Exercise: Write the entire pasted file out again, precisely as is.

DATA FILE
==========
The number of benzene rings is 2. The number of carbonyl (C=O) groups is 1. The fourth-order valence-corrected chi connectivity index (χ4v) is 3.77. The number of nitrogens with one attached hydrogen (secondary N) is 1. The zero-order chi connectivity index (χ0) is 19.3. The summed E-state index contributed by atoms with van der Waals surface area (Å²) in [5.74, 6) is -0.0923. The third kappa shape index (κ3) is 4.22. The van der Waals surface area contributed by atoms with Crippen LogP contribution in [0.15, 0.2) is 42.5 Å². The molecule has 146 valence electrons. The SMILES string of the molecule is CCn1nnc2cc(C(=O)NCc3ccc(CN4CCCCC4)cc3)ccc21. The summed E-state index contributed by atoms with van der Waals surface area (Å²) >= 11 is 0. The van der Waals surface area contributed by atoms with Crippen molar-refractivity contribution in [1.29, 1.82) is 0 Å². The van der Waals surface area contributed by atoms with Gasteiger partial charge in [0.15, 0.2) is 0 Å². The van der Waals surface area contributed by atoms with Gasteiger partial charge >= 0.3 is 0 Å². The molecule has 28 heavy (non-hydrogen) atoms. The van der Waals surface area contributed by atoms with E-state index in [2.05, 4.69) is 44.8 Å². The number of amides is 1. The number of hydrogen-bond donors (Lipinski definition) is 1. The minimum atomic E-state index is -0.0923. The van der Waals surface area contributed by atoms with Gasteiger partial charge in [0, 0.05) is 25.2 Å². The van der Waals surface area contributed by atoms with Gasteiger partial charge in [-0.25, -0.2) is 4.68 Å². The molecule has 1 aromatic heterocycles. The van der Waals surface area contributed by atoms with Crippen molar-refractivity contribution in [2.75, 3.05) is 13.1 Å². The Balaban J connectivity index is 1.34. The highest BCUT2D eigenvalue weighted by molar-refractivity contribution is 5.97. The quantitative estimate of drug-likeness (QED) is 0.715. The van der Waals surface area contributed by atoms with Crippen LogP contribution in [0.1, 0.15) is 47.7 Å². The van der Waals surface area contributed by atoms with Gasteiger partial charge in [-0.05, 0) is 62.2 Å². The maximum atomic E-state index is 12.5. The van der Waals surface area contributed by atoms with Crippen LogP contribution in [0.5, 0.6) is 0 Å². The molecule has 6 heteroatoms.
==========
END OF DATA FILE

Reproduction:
The number of benzene rings is 2. The number of carbonyl (C=O) groups is 1. The fourth-order valence-corrected chi connectivity index (χ4v) is 3.77. The number of nitrogens with one attached hydrogen (secondary N) is 1. The zero-order chi connectivity index (χ0) is 19.3. The summed E-state index contributed by atoms with van der Waals surface area (Å²) in [5.74, 6) is -0.0923. The third kappa shape index (κ3) is 4.22. The van der Waals surface area contributed by atoms with Crippen LogP contribution in [0.15, 0.2) is 42.5 Å². The molecule has 146 valence electrons. The SMILES string of the molecule is CCn1nnc2cc(C(=O)NCc3ccc(CN4CCCCC4)cc3)ccc21. The summed E-state index contributed by atoms with van der Waals surface area (Å²) >= 11 is 0. The van der Waals surface area contributed by atoms with Crippen molar-refractivity contribution in [1.29, 1.82) is 0 Å². The van der Waals surface area contributed by atoms with Gasteiger partial charge in [0.15, 0.2) is 0 Å². The van der Waals surface area contributed by atoms with Gasteiger partial charge >= 0.3 is 0 Å². The molecule has 28 heavy (non-hydrogen) atoms. The van der Waals surface area contributed by atoms with E-state index in [2.05, 4.69) is 44.8 Å². The number of amides is 1. The number of hydrogen-bond donors (Lipinski definition) is 1. The minimum atomic E-state index is -0.0923. The van der Waals surface area contributed by atoms with Gasteiger partial charge in [0, 0.05) is 25.2 Å². The van der Waals surface area contributed by atoms with Gasteiger partial charge in [-0.25, -0.2) is 4.68 Å². The molecule has 1 aromatic heterocycles. The van der Waals surface area contributed by atoms with Crippen molar-refractivity contribution in [2.75, 3.05) is 13.1 Å². The Balaban J connectivity index is 1.34. The highest BCUT2D eigenvalue weighted by molar-refractivity contribution is 5.97. The quantitative estimate of drug-likeness (QED) is 0.715. The van der Waals surface area contributed by atoms with Crippen LogP contribution in [0.1, 0.15) is 47.7 Å². The van der Waals surface area contributed by atoms with Gasteiger partial charge in [-0.05, 0) is 62.2 Å². The maximum atomic E-state index is 12.5. The van der Waals surface area contributed by atoms with Crippen LogP contribution in [0.5, 0.6) is 0 Å². The molecule has 6 heteroatoms.